Ocean acidification impacts on Southern Ocean calcareous zooplankton
Howard, W and Moy, AD and Roberts, D and Trull, T and Bray, SG and Hopcroft, RR and Roberts, JL and Roden, N, Ocean acidification impacts on Southern Ocean calcareous zooplankton, EOS Transactions, Ocean Sciences Meeting Supplement, 22-26 February 2010, Portland, Oregon, pp. Abstract PO21C-05. (2010) [Conference Extract]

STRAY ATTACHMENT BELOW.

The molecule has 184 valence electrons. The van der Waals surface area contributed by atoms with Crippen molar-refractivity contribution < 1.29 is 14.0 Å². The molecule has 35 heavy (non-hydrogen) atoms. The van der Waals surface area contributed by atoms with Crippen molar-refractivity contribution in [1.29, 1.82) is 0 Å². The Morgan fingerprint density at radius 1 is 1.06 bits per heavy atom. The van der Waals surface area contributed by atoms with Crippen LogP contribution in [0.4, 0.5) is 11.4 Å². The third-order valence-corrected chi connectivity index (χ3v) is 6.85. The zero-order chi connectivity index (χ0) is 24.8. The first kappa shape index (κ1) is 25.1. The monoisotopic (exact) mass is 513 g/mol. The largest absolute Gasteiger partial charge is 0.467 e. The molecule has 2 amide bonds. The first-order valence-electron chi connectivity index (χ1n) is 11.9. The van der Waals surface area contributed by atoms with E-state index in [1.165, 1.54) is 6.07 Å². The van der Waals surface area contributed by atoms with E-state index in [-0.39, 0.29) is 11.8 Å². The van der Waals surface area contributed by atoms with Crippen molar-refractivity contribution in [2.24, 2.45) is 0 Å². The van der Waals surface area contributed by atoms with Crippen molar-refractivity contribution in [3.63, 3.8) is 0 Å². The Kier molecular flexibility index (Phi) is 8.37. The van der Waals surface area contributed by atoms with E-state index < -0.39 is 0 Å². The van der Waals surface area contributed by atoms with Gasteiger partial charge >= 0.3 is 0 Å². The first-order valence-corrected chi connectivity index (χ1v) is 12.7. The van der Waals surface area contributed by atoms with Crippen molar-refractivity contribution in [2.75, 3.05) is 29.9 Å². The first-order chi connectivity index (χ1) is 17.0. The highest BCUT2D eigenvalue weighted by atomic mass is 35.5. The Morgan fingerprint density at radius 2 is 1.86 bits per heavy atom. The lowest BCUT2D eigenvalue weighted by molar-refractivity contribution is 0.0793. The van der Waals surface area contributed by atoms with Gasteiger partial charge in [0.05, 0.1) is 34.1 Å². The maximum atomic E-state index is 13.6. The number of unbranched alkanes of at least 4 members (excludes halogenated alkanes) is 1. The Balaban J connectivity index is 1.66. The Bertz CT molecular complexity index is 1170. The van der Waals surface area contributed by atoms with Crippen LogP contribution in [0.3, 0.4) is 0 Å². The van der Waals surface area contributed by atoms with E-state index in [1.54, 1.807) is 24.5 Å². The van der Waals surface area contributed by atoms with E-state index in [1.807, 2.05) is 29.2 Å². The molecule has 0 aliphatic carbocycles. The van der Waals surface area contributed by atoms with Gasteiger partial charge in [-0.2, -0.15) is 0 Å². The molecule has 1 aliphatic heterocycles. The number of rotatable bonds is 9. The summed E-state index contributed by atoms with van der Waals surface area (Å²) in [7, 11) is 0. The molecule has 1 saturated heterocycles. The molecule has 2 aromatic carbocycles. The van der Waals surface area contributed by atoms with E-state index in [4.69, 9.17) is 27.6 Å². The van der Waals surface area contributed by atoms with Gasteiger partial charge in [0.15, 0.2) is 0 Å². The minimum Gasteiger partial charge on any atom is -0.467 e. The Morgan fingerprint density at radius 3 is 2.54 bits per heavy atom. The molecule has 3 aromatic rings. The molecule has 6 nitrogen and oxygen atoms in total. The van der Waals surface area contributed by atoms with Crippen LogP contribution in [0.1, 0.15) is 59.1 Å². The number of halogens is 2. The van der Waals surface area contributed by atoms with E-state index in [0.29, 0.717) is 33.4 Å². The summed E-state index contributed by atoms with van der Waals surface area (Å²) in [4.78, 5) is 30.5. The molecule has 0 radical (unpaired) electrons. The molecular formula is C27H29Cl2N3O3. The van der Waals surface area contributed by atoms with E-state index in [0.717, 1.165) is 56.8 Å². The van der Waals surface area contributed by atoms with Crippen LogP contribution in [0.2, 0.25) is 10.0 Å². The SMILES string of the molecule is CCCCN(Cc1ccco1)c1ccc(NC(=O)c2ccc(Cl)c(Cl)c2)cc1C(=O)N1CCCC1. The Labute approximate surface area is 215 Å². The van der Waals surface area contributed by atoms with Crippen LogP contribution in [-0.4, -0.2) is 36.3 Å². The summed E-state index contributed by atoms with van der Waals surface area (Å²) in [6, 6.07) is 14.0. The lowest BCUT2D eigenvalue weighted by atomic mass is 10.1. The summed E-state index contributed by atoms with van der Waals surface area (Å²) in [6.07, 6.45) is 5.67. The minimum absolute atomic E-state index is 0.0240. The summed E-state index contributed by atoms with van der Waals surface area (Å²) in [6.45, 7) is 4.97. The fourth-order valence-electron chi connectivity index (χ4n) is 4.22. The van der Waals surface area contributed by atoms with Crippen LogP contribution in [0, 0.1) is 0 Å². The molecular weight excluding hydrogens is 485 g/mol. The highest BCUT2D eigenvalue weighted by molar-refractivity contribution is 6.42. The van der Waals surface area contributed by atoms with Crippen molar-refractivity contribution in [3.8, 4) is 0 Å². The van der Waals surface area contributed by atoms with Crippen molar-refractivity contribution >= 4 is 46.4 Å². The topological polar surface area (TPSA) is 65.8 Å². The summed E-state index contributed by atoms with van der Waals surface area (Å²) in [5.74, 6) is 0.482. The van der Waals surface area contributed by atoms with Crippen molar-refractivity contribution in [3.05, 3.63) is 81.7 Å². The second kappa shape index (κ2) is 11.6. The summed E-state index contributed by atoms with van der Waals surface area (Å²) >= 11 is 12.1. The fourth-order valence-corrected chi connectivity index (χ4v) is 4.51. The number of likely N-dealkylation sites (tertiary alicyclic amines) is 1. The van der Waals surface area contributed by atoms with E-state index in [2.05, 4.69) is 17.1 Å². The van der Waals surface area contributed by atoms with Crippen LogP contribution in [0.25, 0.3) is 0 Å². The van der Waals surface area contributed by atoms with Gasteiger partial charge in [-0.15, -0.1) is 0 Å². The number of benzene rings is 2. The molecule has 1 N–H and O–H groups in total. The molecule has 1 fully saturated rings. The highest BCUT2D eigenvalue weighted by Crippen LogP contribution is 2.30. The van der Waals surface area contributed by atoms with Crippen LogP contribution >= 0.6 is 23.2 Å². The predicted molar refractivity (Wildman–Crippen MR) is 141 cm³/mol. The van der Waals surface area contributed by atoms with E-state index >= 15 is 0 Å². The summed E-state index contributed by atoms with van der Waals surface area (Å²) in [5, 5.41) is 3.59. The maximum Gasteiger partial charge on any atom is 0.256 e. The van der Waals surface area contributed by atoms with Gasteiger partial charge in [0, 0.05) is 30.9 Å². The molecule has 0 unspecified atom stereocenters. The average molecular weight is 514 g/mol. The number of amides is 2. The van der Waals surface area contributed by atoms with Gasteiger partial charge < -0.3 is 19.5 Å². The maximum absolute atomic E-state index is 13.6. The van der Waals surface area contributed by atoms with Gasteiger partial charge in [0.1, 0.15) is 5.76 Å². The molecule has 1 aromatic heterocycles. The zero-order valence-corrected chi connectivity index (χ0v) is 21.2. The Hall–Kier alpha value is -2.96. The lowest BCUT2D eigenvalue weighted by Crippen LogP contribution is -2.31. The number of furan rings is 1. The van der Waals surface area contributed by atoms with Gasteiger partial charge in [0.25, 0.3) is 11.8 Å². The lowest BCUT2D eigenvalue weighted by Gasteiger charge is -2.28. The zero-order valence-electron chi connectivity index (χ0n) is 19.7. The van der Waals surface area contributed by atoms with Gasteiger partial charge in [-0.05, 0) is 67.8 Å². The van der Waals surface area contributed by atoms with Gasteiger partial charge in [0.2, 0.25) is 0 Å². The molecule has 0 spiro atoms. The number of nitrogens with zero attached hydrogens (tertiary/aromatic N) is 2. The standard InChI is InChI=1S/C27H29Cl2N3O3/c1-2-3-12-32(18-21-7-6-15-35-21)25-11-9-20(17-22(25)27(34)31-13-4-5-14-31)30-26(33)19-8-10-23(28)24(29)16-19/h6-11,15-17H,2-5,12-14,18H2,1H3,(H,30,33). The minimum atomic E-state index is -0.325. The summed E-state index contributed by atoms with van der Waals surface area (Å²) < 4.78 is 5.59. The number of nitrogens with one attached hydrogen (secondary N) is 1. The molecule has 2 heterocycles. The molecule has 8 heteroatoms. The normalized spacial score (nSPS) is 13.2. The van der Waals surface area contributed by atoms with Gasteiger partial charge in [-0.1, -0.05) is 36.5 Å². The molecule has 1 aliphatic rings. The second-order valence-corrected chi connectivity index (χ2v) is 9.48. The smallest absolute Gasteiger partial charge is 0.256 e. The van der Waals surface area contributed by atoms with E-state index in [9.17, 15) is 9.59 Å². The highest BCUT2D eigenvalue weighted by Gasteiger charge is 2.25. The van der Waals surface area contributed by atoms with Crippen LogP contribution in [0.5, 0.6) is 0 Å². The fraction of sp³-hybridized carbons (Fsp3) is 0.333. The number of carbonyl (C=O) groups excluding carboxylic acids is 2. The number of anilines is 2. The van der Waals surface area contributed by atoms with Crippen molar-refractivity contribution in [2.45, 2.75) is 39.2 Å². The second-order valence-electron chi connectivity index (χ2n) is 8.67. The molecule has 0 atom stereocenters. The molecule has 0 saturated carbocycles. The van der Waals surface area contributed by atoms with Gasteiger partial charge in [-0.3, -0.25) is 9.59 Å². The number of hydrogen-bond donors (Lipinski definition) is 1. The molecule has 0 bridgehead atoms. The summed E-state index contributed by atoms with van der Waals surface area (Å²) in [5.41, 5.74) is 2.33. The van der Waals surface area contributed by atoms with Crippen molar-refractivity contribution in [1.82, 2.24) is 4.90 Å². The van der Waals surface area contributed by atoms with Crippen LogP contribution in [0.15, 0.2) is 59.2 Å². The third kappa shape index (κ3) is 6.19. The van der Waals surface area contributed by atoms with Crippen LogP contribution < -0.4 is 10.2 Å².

Laboratory experiments suggest that decreased ocean carbonate-ion concentrations due to anthropogenic CO2 will result in reduced calcification rates in marine calcareous organisms. However, in situ observations of calcification in marine organisms are limited. Here we combine sediment trap data at 47°S, Holocene sediments, and glacial-interglacial variability to show reduced calcification in Southern Ocean planktonic foraminifera since the industrial revolution. Our sediment trap results provide the first field observations for reduced calcification (inferred from planktonic foraminiferal shell weights) in Southern Ocean carbonate organisms and indicate there has been a 30-34% reduction in calcification in the planktonic foraminifer Globigerina bulloides (Moy et al., 2009) and a smaller reduction in calcification in Globorotalia inflata. These changes are consistent with the impact due to altered ocean chemistry resulting from anthropogenic CO2 storage. Down-core shell weight variations show reduced calcification during glacial-interglacial CO2 increases that are similar to the post-industrial increase. Planktonic foraminifera contribute ~23 - 50 % of the total open-marine carbonate flux in the modern ocean, thus a reduction in the calcification of planktonic foraminifera may imply a corresponding decrease in calcium carbonate export from the surface ocean. The same sediment trap mooring site provides data on interannual variability of pteropod export and calcification from 1997-2006 at 2,000 meters depth. These aragonitic molluscs likely to be more sensitive to changes in carbonate chemistry than calcite producers, however they are rarely preserved in Southern Ocean sediments so we do not have a preindustrial baseline, and we rely on detection of decadal-scale trends. Our data show few clear interannual trends over the ten years of sample collection. However, they do suggest a slight decadal decline in mean shell weight and contributions to total pteropod flux of Limacina helicina antarctica forma antarctica. Attribution of this trend to acidification or any environmental variable is unclear. These small though discernible interannual decreases may represent an emerging response to changing carbonate-mineral saturation in the Southern Ocean, which does have a clear, if slow, decadal decline.